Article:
LinkedIn has made it incredibly easy to endorse other users’ skills. A big blue box at the top of everyone’s profile asks “Does Ms. X have these skills or expertise?” This may have led others to endorse you for skills which may or may not be your specialty. And, more important for advisors, this may result in endorsements you simply cannot have. (Remember, you can always accept or decline an endorsement by choosing “Add to profile” or “Skip.”)
Upon receiving an endorsement, whether relevant or not, you may have wondered whether you are expected to reciprocate. The answer is not necessarily. The generally accepted etiquette is to endorse the skills of another user only if you can attest to the recommendation with 100-percent confidence. When it comes to endorsements, quality trumps quantity.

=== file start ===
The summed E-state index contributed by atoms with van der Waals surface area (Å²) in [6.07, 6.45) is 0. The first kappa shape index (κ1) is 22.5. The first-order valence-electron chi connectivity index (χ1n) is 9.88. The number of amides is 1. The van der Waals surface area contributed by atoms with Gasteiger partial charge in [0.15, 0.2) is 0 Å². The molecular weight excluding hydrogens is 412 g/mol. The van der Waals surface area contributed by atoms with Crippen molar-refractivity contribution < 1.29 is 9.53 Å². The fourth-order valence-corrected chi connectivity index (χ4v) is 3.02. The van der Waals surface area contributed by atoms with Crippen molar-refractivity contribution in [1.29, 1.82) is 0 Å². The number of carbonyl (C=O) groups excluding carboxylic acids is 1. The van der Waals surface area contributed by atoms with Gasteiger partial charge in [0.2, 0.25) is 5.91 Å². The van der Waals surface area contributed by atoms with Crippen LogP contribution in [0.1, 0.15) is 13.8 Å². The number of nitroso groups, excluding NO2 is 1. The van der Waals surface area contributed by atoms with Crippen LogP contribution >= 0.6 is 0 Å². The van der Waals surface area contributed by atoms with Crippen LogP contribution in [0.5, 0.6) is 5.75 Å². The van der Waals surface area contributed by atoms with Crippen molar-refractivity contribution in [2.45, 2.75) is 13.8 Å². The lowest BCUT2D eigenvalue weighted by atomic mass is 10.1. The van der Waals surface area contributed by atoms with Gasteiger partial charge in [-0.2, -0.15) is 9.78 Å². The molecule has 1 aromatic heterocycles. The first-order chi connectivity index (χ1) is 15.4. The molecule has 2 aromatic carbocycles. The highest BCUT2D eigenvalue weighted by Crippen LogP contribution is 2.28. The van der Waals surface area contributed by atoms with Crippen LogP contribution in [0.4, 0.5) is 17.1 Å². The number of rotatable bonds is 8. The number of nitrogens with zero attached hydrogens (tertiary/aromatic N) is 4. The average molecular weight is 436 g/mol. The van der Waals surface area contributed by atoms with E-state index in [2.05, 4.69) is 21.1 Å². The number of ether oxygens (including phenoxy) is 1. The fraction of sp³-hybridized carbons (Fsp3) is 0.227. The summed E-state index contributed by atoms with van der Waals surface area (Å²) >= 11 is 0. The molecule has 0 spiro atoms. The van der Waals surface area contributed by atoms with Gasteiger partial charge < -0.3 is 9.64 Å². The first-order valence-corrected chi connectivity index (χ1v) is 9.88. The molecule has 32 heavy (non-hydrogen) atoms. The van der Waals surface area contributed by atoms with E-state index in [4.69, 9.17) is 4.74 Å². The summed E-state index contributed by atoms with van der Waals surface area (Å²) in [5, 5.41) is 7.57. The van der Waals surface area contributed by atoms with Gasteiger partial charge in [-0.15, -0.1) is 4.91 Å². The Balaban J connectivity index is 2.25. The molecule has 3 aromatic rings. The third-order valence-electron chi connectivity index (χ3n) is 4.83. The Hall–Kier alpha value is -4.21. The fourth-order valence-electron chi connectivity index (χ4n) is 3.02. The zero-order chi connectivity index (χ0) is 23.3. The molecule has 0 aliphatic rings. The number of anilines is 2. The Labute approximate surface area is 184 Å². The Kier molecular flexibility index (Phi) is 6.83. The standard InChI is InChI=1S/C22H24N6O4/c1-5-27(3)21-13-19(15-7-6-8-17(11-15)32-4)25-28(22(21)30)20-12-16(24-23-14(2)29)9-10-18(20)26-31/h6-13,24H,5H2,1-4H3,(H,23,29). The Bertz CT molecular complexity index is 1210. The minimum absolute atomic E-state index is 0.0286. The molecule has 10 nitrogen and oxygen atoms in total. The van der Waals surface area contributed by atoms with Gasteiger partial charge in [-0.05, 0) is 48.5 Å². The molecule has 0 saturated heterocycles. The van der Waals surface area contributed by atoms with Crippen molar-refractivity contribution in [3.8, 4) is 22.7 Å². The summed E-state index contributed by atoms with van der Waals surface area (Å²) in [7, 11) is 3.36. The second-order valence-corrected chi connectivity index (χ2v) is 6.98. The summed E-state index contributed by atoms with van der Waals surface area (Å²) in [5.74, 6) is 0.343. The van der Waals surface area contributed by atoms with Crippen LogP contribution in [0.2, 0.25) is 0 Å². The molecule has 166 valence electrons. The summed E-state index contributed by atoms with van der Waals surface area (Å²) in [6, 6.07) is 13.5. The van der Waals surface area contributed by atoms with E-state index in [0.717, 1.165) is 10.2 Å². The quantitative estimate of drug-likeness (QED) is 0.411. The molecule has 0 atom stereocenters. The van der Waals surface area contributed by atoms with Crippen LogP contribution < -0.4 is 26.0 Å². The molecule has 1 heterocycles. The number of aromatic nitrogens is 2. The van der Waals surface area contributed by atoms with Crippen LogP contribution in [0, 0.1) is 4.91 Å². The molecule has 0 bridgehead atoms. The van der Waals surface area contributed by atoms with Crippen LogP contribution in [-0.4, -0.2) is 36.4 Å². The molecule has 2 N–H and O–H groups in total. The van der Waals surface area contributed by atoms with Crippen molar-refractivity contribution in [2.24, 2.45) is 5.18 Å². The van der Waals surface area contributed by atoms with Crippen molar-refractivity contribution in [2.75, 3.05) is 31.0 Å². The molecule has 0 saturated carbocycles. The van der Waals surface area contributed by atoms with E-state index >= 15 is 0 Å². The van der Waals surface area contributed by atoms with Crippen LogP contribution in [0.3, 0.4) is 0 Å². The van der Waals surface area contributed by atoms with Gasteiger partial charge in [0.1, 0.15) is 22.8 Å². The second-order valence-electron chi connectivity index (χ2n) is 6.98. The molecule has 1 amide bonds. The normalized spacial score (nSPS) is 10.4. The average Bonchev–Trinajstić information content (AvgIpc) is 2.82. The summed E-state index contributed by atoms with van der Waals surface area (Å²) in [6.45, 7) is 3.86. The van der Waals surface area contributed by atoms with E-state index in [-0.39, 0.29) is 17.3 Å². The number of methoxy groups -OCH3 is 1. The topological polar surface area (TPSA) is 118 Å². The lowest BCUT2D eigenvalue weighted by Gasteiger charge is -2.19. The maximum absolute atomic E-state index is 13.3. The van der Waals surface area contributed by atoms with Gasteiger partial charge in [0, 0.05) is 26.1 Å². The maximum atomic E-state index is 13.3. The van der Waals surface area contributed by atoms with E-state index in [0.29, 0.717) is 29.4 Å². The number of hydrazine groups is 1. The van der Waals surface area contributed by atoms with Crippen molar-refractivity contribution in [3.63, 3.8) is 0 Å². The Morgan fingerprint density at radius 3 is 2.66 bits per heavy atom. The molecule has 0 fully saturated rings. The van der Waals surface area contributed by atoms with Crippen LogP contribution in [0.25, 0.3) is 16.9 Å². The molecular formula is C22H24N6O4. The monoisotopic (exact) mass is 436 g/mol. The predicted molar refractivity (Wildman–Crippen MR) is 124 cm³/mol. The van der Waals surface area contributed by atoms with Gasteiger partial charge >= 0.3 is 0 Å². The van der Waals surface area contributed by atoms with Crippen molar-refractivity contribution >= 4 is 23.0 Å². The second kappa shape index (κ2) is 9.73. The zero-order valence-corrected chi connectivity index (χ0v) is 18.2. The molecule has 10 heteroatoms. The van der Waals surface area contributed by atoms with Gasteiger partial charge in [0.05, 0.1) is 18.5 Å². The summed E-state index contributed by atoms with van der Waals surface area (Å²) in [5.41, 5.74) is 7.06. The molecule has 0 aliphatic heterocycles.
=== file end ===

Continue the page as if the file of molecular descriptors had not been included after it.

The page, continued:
It is a good idea to take an endorsement as an opportunity to build your relationship with the endorser. Take a moment to send her a personal message. This adds value to an otherwise offhanded click of the mouse and creates an opportunity for dialogue.
Oregon advisor David Gratke employs the following email when he must remove an endorsement:
Greetings Mr. Y,
I would like to thank you for your recent LinkedIn endorsement of our services. Thank you for your heartfelt appreciation of our work.